Following the federal government’s example, states are increasingly looking to their own false claims act (FCA) statutes to combat procurement and healthcare fraud. This trend is being driven by two main factors: (1) the huge recoveries by the Department of Justice (DOJ) under the federal FCA – $5.7 billion in Fiscal Year 2014 alone; and (2) a federal statute that provided a financial incentive for states to mirror their own FCAs on the federal FCA with regard to healthcare fraud. This state-level activity represents a new front in the battle against procurement fraud, one that government contractors must be aware of to fully analyze and mitigate risks when contracting with state entities. Currently, 33 states and the District of Columbia have a false claims statute. Of these, 11 states have FCAs that are limited to healthcare fraud; the remaining statutes penalize a broad range of false claims. Many – but not all – of these state FCAs have provisions allowing for whistleblowers to file qui tam actions on behalf of the state government and to share in any recovery.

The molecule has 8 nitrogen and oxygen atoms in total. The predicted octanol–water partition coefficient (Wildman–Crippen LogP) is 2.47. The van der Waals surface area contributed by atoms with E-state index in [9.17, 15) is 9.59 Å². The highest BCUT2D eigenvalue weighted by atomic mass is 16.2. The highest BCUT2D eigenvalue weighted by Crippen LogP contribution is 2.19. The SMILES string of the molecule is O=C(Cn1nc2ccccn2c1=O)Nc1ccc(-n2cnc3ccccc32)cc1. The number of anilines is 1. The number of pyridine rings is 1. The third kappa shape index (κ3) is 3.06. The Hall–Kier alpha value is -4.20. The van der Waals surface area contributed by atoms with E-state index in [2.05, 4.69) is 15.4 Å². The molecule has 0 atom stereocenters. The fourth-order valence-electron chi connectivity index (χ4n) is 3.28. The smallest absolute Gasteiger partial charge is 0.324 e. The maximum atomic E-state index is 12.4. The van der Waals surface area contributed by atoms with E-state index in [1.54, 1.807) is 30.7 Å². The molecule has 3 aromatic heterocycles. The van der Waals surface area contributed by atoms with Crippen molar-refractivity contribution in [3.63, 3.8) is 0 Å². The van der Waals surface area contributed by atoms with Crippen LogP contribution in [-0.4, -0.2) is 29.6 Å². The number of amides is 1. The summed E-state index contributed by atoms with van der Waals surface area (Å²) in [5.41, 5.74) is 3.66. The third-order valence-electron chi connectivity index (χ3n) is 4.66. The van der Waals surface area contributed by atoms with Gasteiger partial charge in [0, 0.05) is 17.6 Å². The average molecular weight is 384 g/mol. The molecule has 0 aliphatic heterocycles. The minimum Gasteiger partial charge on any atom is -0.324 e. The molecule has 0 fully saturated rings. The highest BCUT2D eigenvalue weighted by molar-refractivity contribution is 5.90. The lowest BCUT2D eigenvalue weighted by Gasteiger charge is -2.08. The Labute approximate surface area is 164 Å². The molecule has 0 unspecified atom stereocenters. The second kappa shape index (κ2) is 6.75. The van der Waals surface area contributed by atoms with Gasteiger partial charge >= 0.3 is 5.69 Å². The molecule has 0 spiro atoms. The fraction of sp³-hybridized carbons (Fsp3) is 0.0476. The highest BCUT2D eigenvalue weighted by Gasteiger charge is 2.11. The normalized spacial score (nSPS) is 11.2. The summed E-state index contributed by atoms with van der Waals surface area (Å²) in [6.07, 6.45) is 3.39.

Read the full analysis on the GovCon blog post “A New Front in the Battle Against Fraud – the Continued Expansion of State False Claims Act Liability.”